Troy Vaughn, director of Campus Recreation, David Salafsky, director of health promotion and preventive services, and Tim Gustafson, chair of the health and recreation fee advisory board, presented a proposal to increase the fee by $175 to the Health & Recreation Fee for new students beginning in 2022.

Currently, the fee is $425/year, but this increase would change it to $600/year. This only applies to new students on the main campus. Returning students will still pay $425/year, and students on other campuses and remote learners do not have to pay the fee. This fee acts as the primary source of funding for both Campus Health and Recreation.

Salafsky and Vaughn cited several reasons why an increase in funds is necessary. Salafsky said that throughout the COVID-19 pandemic, Campus Health has seen increased demand for mental health services. The proposed H&R fee would provide a discount for these services. Vaughn added that a budget increase is needed as operational costs rise for the Student Recreation Center and more money is needed to support NorthREC.

“Like a lot of units on campus, … we’re dependent on a fee for service revenue; fewer students, less fee for service revenue,” Salafsky said on Campus Health. 

Campus Rec also saw a drop in revenue. Although the UA did not require the Rec Center to pay their annual bond, they still saw a loss of about $2.5-$3 million, according to Vaughn. 

The two directors also said that this fee increase is necessary due to the funding cuts that arose as a result of the COVID-19 pandemic.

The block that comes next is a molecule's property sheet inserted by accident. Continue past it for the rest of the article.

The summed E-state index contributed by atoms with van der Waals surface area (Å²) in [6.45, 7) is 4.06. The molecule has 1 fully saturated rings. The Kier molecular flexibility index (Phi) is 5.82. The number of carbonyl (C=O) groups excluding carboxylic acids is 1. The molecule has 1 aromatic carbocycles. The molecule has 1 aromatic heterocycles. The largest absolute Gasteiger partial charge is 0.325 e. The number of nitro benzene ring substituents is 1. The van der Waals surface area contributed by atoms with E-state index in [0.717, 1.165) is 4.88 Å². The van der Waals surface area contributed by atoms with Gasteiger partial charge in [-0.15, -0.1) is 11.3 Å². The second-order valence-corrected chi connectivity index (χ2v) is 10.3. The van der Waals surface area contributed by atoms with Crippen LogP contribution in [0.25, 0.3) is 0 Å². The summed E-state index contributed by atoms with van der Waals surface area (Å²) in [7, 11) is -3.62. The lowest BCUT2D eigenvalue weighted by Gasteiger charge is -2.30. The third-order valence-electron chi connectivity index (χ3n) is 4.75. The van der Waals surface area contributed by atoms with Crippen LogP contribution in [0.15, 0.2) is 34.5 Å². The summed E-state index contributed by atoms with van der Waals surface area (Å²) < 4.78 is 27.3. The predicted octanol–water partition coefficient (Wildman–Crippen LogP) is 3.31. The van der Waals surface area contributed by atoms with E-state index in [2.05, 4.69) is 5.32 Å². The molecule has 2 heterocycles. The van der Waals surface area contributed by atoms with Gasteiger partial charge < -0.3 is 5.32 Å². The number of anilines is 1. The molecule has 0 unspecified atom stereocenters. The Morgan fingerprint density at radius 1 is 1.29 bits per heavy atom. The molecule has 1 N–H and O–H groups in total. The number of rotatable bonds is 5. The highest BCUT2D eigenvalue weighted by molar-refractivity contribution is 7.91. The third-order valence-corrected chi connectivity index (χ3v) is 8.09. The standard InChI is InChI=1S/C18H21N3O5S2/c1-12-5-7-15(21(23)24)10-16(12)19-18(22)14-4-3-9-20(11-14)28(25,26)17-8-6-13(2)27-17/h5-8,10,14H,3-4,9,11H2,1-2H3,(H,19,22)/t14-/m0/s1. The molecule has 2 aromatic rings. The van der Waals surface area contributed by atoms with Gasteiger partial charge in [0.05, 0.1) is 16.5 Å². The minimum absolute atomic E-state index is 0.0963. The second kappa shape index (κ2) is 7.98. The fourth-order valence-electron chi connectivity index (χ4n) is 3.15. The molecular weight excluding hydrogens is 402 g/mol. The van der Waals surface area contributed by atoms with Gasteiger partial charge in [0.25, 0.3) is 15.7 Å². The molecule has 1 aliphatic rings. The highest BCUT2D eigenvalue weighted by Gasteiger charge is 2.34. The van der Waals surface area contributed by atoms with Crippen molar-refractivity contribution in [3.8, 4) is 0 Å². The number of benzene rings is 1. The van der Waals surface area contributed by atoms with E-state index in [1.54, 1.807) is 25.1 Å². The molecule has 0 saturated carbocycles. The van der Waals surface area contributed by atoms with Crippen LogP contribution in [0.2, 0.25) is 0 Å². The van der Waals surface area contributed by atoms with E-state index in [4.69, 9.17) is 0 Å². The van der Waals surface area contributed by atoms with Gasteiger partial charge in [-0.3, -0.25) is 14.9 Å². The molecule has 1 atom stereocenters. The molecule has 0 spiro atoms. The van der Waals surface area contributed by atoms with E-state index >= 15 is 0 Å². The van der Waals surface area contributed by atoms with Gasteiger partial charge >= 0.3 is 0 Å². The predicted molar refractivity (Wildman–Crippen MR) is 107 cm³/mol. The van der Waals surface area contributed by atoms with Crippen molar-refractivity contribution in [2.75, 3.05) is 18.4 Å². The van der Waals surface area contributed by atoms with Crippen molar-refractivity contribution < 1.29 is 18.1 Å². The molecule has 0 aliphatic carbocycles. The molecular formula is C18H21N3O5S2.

Salafsky, Vaughn and Gustafson hope to continue spreading the word about this proposal before the decision is made by the UA Budget Office.

“[Vaughn] and I are going to go out to as many student groups as we can this semester to inform and educate and the idea is that next semester would probably be when things would be moving forward,” Salafsky said.

Senate initiative

Ally Devereux, ASUA executive vice president, brought up starting a senate initiative for the semester. She wants the senators to bring back ideas next week to put this into motion.

Each year, the Senate has $20,000 to spend on starting something for the university. In years past, this money was used to start programs like SafeRide and Campus Closet. 

“I would want the Senate to also help invest in [Counseling & Psych Services]. … I think that’s on the mind because we just talked about it, but I do think CAPS is a worthwhile service to invest in, so I would be excited if senators wanted to do that,” Devereux said.

The senate has a separate budget from the president. This year, Vega has $5,000 to start something of his own on campus. This was reduced from around $15,000 in previous years and the excess money has been allocated directly towards the programs and services fund.

Devereux said most of the president’s budget was normally given away to Campus Pantry at the end of the year, so “now it’s being more proactively used.”

Notable mentions

Kline hired the director of volunteer services last week. The new director is Simone Norton-Abad. The position helps provide volunteering opportunities to students on campus in addition to running Bear Down & Vote, an initiative to educate and help students through the voting process.